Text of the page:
Biodiversity Matters Youth Meeting- February 26, 2011 (10:00 am -noon Ottawa, Canada time) Please skype with us to discuss biodiversity issues and solutions.  Contact us at


A wonderful conference on Community Engagement in Montreal, Quebec

Thursday, February 24, 2011

Tuesday, February 22, 2011

Third Youth Symposium for Biodiversity

Great News!  Auroville, India will host the Third Youth Symposium for Biodiversity in 2012.  Please keep an eye on our blog for details as they arise!

Monday, February 21, 2011


Nature's diversity is not as obvious in winter, but it is still very much there. It is often a matter of luck to see a rare beauty visiting in winter like a Northern Saw-whet Owl! This owl decided to sleep next to the busy main trail to the outdoor classroom.  It was not even shy of local dogs with their walkers! 

shhhhhh! I am sleeping.

Chickadees continue to enjoy the protein-rich sunflower seeds from my pocket. 

Rabbits are now common- usually seen as the sun goes down or early in the morning.

What other secrets come out when darkness falls? 

Saturday, February 19, 2011


Not to ignore our role today to create a better future, but I do love this quote!
Let us not worry about the future. Let us only do the right thing today, at this moment,here and now. Let the future take care of itself. -Sri Chinmoy

Friday, February 18, 2011

Battle for Borneo

"We're looking for ten amazing young leaders to spend five months in Borneo to implement theDeforestACTION project in the jungle and connect with the world though the web, providing updates for millions of students across the globe who are responsible for driving, developing and owning the project.

TakingITGlobal is working together with Microsoft Partners in Learning on DeforestACTION, a global action project involving students from around the world in protecting the world's forests. We've teamed up with acclaimed conservationist Dr. Willie Smits and
Orangutan Outreach to develop a project that will save endangered rainforest and orangutans, create awareness about the destruction caused by deforestation, restore a full forest eco-system and provide a sustainable livelihood for the local community. The project will also create the world's largest and most technology rich orangutan sanctuary on earth."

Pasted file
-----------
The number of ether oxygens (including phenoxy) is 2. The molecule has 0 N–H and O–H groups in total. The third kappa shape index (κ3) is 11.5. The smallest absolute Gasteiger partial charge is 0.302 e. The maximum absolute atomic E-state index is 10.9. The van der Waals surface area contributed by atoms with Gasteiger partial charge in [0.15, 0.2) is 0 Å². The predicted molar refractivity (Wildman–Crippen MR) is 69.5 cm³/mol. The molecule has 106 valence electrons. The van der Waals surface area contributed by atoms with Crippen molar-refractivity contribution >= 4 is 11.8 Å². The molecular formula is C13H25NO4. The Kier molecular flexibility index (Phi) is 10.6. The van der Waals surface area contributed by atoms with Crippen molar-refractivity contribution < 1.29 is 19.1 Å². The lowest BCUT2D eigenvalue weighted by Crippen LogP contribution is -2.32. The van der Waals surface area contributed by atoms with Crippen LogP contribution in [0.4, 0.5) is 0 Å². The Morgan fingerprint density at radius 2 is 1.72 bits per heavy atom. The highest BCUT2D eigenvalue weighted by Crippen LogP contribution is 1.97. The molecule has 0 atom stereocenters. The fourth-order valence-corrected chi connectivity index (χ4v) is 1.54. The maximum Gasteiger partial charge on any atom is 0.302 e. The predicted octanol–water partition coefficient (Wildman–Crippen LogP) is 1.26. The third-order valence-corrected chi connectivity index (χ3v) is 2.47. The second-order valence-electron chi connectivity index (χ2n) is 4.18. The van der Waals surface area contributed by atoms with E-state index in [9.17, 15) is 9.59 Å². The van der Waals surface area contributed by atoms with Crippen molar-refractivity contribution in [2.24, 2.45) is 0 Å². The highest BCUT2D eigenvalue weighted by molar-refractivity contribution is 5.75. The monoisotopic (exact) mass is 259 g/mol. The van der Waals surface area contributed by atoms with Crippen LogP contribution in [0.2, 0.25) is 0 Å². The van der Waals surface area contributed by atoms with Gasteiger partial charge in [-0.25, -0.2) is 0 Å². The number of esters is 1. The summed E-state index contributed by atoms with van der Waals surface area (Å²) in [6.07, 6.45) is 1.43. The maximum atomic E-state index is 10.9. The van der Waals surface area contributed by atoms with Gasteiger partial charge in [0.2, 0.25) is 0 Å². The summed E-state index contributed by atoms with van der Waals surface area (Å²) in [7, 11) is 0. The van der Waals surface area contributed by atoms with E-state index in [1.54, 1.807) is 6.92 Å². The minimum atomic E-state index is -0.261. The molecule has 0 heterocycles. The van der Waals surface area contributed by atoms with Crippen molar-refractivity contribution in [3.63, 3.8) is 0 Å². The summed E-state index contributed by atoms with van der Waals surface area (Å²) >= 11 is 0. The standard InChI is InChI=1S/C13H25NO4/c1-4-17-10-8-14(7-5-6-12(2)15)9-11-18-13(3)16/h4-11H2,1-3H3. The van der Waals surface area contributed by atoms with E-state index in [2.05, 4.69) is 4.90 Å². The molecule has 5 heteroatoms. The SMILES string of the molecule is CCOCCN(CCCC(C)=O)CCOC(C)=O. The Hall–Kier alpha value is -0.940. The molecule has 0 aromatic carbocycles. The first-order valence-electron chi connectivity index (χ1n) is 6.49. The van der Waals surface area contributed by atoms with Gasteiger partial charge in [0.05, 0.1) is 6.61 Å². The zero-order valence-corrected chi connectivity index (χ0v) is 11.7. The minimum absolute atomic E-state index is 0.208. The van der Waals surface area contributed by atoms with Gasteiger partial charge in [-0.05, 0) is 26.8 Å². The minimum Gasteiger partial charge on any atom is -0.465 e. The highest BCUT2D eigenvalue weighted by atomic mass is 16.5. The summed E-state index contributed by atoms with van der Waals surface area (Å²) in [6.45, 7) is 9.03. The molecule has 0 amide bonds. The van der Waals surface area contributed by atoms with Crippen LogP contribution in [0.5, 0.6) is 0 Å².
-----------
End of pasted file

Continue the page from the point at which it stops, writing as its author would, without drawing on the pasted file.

Myself, Kirsten Falkenburger, along with my sister have applied to be part of this competition to have two of the 10 spots to go to Borneo. I would greatly appreciate the support of the youth for biodiversity to go vote and rate our video.


The paragraph above is quoted from the DeforestACTION website, hosted by Taking it Global.

Wednesday, February 16, 2011

Tuesday, February 15, 2011

Youth for conservation in Kenya! Our wildlife – our future – our responsibility

The YFC is a non-profit, non-charity organization under the provisions of the NGO act.

Who is the YFC?
Well the YFC was set up in August 1998 by a group of young Kenyans who were passionate about conserving Kenya’s wildlife heritage. They then came together to create a forum to safe guard animals from poaching and trade, by involving local communities living next to wildlife dispersal areas in the management and conservation of natural habitats and wild animals of all forms.

Their mission is to promote wildlife conservation through collaborative planning, community action and policy advocacy

Their vision is to have a society of environmentally conscious individuals.

To find out more about the YFC or if you have questions or comments go to

Sunday, February 13, 2011

Biodiversity Matters Youth Meeting

Biodiversity Matters Youth Meeting- February 26, 2011 (10:00am -noon Ottawa, Canada time) Please skype with us to discuss biodiversity issues and solutions.  Contact us at

Saturday, February 12, 2011


Here are some early morning images from our little marsh in Canada's Capital city of Ottawa. 

 Hungry chickadees come to visit. 

Cottontail in neighbours yard

Fox den with tracks

Thursday, February 10, 2011